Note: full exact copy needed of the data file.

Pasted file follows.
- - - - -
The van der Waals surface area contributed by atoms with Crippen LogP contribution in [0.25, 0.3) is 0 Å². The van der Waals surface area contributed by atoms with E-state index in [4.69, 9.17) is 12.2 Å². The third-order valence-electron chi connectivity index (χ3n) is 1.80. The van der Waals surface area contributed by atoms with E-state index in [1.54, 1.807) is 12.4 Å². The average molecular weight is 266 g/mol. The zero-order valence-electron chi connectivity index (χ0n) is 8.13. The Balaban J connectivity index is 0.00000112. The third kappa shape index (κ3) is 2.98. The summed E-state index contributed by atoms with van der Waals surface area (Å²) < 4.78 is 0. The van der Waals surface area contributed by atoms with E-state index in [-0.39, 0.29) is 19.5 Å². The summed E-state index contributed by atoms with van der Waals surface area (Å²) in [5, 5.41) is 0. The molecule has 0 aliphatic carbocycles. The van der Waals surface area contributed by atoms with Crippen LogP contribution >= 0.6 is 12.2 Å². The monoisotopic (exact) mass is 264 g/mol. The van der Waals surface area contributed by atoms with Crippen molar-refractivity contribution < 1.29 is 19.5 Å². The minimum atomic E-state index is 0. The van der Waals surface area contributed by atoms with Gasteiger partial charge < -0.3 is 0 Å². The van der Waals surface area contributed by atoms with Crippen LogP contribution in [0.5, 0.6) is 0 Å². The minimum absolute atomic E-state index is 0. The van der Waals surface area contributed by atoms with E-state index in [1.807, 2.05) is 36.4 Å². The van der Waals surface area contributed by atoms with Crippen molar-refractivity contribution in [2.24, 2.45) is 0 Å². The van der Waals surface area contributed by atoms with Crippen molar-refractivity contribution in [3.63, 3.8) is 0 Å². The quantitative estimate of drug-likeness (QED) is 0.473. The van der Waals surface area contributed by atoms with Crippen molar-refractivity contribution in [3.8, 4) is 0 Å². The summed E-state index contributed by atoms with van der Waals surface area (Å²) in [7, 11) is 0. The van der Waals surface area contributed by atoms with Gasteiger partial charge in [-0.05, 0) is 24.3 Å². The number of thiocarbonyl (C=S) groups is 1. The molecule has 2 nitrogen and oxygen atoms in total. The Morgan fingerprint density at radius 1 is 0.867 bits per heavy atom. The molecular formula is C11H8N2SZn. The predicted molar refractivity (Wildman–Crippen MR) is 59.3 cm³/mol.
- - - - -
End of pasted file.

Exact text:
The van der Waals surface area contributed by atoms with Crippen LogP contribution in [0.25, 0.3) is 0 Å². The van der Waals surface area contributed by atoms with E-state index in [4.69, 9.17) is 12.2 Å². The third-order valence-electron chi connectivity index (χ3n) is 1.80. The van der Waals surface area contributed by atoms with E-state index in [1.54, 1.807) is 12.4 Å². The average molecular weight is 266 g/mol. The zero-order valence-electron chi connectivity index (χ0n) is 8.13. The Balaban J connectivity index is 0.00000112. The third kappa shape index (κ3) is 2.98. The summed E-state index contributed by atoms with van der Waals surface area (Å²) < 4.78 is 0. The van der Waals surface area contributed by atoms with E-state index in [-0.39, 0.29) is 19.5 Å². The summed E-state index contributed by atoms with van der Waals surface area (Å²) in [5, 5.41) is 0. The molecule has 0 aliphatic carbocycles. The van der Waals surface area contributed by atoms with Crippen LogP contribution >= 0.6 is 12.2 Å². The monoisotopic (exact) mass is 264 g/mol. The van der Waals surface area contributed by atoms with Crippen molar-refractivity contribution < 1.29 is 19.5 Å². The minimum atomic E-state index is 0. The van der Waals surface area contributed by atoms with Gasteiger partial charge < -0.3 is 0 Å². The van der Waals surface area contributed by atoms with Crippen LogP contribution in [0.5, 0.6) is 0 Å². The minimum absolute atomic E-state index is 0. The van der Waals surface area contributed by atoms with E-state index in [1.807, 2.05) is 36.4 Å². The van der Waals surface area contributed by atoms with Crippen molar-refractivity contribution in [2.24, 2.45) is 0 Å². The van der Waals surface area contributed by atoms with Crippen molar-refractivity contribution in [3.63, 3.8) is 0 Å². The quantitative estimate of drug-likeness (QED) is 0.473. The van der Waals surface area contributed by atoms with Crippen molar-refractivity contribution in [3.8, 4) is 0 Å². The summed E-state index contributed by atoms with van der Waals surface area (Å²) in [7, 11) is 0. The van der Waals surface area contributed by atoms with Gasteiger partial charge in [-0.05, 0) is 24.3 Å². The number of thiocarbonyl (C=S) groups is 1. The molecule has 2 nitrogen and oxygen atoms in total. The Morgan fingerprint density at radius 1 is 0.867 bits per heavy atom. The molecular formula is C11H8N2SZn. The predicted molar refractivity (Wildman–Crippen MR) is 59.3 cm³/mol.